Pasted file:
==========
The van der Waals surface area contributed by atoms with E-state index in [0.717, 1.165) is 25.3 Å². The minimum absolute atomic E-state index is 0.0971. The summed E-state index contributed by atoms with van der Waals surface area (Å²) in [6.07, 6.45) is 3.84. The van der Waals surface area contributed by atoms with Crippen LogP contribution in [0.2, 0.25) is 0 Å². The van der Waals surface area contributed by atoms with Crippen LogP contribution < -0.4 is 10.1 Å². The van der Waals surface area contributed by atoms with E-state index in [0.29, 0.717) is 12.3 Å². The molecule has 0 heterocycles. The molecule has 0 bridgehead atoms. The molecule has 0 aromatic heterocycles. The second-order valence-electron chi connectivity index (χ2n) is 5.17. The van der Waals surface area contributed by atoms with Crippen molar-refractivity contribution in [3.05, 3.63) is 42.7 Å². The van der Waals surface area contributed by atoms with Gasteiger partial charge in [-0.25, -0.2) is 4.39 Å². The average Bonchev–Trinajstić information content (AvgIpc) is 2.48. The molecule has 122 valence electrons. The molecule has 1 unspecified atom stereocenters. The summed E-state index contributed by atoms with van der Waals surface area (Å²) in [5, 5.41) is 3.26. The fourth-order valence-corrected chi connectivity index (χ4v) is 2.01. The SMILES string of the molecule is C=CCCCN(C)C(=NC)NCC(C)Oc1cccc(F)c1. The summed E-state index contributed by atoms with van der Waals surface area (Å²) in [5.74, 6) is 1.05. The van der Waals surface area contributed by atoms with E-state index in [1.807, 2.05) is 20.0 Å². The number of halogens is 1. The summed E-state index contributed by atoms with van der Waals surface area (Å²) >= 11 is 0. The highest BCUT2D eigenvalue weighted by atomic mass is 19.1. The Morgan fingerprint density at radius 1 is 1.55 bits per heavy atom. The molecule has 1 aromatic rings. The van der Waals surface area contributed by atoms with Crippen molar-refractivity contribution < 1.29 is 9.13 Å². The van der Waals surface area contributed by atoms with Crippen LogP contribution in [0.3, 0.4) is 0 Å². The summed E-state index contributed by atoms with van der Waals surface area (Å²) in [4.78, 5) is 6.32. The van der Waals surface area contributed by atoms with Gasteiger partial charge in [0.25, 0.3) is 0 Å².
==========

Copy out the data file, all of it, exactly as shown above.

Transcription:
The van der Waals surface area contributed by atoms with E-state index in [0.717, 1.165) is 25.3 Å². The minimum absolute atomic E-state index is 0.0971. The summed E-state index contributed by atoms with van der Waals surface area (Å²) in [6.07, 6.45) is 3.84. The van der Waals surface area contributed by atoms with Crippen LogP contribution in [0.2, 0.25) is 0 Å². The van der Waals surface area contributed by atoms with Crippen LogP contribution < -0.4 is 10.1 Å². The van der Waals surface area contributed by atoms with E-state index in [0.29, 0.717) is 12.3 Å². The molecule has 0 heterocycles. The molecule has 0 bridgehead atoms. The molecule has 0 aromatic heterocycles. The second-order valence-electron chi connectivity index (χ2n) is 5.17. The van der Waals surface area contributed by atoms with Crippen molar-refractivity contribution in [3.05, 3.63) is 42.7 Å². The van der Waals surface area contributed by atoms with Gasteiger partial charge in [-0.25, -0.2) is 4.39 Å². The average Bonchev–Trinajstić information content (AvgIpc) is 2.48. The molecule has 122 valence electrons. The molecule has 1 unspecified atom stereocenters. The summed E-state index contributed by atoms with van der Waals surface area (Å²) in [5, 5.41) is 3.26. The fourth-order valence-corrected chi connectivity index (χ4v) is 2.01. The SMILES string of the molecule is C=CCCCN(C)C(=NC)NCC(C)Oc1cccc(F)c1. The summed E-state index contributed by atoms with van der Waals surface area (Å²) in [5.74, 6) is 1.05. The van der Waals surface area contributed by atoms with E-state index in [1.807, 2.05) is 20.0 Å². The number of halogens is 1. The summed E-state index contributed by atoms with van der Waals surface area (Å²) >= 11 is 0. The highest BCUT2D eigenvalue weighted by atomic mass is 19.1. The Morgan fingerprint density at radius 1 is 1.55 bits per heavy atom. The molecule has 1 aromatic rings. The van der Waals surface area contributed by atoms with Crippen molar-refractivity contribution < 1.29 is 9.13 Å². The van der Waals surface area contributed by atoms with Crippen LogP contribution in [0.3, 0.4) is 0 Å². The summed E-state index contributed by atoms with van der Waals surface area (Å²) in [4.78, 5) is 6.32. The van der Waals surface area contributed by atoms with Gasteiger partial charge in [0.25, 0.3) is 0 Å².